Q: That must have been encouraging motivation, right?

A: We decided that we had to do something. We didn’t want to disappoint people or lose the momentum. And it’s always something that I wanted to do. It was very exciting. I really wanted to share what I love with the people. I take nothing for granted. I just work the way my mentor taught me: Be true to the ingredients, and don’t take any shortcuts. He told me, “If you have something good when you start, you’ll have something good at the end.”

Q: How does it feel to be such a sudden success story?

A: My wife tells me that when I go out, I have to dress better, and that I have to make sure that I’ve shaved, because I’m a local celebrity now. I want to show them where I come from, that I’m the son of farmers in the jungle in French Guiana, that I make a living, that I make jobs for people, and people are happy to come here. The first thing that people do when they walk in is they take out their cellphones and start filming. They’re just so happy.

Q: You now have nine employees, and you’ve gone from having a mentor to being one. How does that feel?

A: I’m very grateful, and humbled. I want to share what I’ve learned. Not everyone has the opportunity to study French pastry in Paris. I’m the bridge in between both. I’m doing my very best to teach what I learned, the way they taught me. Most of my staff, they don’t have any background in baking. I’m pretty proud of them. They’re learning faster than I did. In March, I’m going to Chicago because my mentor will be teaching a master class. He asked me, “If you’re away, who will run your kitchen? Your staff? Are they going to be able to do it?” And I said, “Of course. Do you think I got this far on my own?”

Q: Does the case feature daily standards, or does the selection vary?

A: There are always croissants, and the chocolate croissant, and the passion fruit [tart], because people love it. Last week, we had no éclairs, we had L’Opera cake instead. I try to change. I have to find a balance between what people want, and what I want to make, and what I want my staff to learn how to make. Summer is coming. I want to bring in ice cream.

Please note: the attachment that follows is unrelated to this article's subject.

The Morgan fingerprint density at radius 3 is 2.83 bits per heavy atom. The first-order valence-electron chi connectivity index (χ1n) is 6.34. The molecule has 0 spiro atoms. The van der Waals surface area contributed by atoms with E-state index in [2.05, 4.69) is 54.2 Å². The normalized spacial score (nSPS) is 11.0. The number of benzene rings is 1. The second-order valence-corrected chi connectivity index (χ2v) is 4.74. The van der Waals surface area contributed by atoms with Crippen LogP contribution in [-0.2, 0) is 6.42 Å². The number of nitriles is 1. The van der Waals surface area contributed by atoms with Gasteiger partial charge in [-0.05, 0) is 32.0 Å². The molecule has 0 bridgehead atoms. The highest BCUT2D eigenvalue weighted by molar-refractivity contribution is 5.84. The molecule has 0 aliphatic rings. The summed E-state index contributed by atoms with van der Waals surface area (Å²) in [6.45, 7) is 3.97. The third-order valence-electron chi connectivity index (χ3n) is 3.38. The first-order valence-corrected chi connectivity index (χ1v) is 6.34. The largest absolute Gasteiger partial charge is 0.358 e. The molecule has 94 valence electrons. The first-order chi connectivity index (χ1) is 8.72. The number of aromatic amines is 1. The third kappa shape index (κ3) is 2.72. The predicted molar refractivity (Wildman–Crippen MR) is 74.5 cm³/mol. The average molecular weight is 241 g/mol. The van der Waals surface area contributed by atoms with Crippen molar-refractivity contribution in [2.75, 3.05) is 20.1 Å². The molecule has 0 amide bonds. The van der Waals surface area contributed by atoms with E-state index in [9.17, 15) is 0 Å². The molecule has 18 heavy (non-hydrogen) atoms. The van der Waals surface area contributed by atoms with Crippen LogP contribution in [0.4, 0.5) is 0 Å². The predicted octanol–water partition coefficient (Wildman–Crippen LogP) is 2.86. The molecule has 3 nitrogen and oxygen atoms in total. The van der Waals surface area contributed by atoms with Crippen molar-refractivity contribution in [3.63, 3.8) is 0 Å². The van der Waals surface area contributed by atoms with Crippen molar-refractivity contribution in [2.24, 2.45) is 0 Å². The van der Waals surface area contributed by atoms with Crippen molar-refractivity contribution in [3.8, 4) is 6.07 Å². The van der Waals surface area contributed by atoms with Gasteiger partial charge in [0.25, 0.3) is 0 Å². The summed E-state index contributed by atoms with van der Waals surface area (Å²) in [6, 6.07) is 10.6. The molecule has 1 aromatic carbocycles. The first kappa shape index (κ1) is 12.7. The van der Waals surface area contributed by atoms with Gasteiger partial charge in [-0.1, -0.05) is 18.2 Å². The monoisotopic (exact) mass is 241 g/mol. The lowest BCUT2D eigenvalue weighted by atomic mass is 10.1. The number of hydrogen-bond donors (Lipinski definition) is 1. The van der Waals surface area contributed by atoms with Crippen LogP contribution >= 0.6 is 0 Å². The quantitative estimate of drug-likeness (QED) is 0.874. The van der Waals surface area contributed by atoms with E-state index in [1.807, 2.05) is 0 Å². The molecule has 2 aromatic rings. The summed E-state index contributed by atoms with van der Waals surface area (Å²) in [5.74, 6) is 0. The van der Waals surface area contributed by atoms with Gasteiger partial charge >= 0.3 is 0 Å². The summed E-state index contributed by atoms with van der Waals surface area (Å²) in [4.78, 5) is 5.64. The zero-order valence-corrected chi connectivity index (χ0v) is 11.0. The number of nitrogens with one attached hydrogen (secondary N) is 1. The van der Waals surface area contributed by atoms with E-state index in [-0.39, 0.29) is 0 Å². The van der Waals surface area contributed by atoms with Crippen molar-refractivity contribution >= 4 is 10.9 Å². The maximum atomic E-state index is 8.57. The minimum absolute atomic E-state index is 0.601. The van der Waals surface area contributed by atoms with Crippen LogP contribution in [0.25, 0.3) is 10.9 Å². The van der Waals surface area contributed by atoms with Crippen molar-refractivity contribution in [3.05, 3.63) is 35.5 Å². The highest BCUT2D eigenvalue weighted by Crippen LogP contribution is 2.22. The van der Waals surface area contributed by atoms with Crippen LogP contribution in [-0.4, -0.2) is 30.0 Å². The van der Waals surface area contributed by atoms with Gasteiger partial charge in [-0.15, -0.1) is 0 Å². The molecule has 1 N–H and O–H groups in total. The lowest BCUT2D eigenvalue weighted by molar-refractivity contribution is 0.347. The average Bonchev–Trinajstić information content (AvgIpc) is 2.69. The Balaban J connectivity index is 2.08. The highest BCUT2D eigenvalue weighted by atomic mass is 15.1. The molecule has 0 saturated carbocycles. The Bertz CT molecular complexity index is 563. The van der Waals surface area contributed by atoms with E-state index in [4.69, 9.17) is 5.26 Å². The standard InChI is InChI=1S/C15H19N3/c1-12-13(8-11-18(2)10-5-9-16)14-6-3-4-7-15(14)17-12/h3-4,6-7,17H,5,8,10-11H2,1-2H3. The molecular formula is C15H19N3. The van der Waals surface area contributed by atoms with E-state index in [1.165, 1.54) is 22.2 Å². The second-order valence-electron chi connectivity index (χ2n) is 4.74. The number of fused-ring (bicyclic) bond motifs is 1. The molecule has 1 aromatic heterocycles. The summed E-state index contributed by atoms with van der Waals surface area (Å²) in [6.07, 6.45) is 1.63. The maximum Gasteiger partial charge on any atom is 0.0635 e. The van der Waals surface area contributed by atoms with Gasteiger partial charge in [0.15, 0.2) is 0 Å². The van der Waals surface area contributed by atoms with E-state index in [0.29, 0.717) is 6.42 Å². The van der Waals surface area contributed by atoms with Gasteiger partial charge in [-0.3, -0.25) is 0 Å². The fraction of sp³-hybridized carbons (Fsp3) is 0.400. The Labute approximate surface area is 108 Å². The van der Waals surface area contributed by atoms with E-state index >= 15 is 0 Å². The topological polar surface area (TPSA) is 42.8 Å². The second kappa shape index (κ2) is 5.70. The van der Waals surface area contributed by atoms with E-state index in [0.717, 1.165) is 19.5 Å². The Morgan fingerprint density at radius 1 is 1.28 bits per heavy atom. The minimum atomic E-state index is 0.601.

Q: Are there particular pastries that you enjoy making?

A: I love doing everything. For me, there is no nasty task. Everything has importance. I do enjoy the last touch, the finishing touch. That’s when everything takes shape, and I just love it. I also love making laminated dough. At first, I hated it. It’s very messy, there’s nothing glamorous, or fancy, about it. Now I enjoy it, because it’s a key position in the pastry shop. It’s where everything starts. For me, everything is simple. I was disappointed while I was studying at pastry school and working with my mentor, because I thought it was going to be way more complex than what it was. They would show me, and I was, like, “This is it?” It seems so complex, but it’s easy.

Q: It’s great that you’re in Frogtown. How did you choose this location?

A: People say, “Oh, you should be in Edina or some other suburb where all the rich people are.” Obviously, this place was available. When I started baking at home, I was living in Woodbury. But people in Minneapolis, Rochester, Brooklyn Park — I don’t know all the names of all the cities around here — they came from all over and bought a cake from me. This location is obviously very close to I-94, so access is easy for everyone. I don’t want this reserved exclusively for what they call the elite. I just want to share what I love with as many people as I can.

Marc Heu Patisserie Paris

383 W. University Av., St. Paul, 651-666-1464,

Open 7 a.m.-noon Tue.-Fri., 9 a.m.-2 p.m. Sat.-Sun.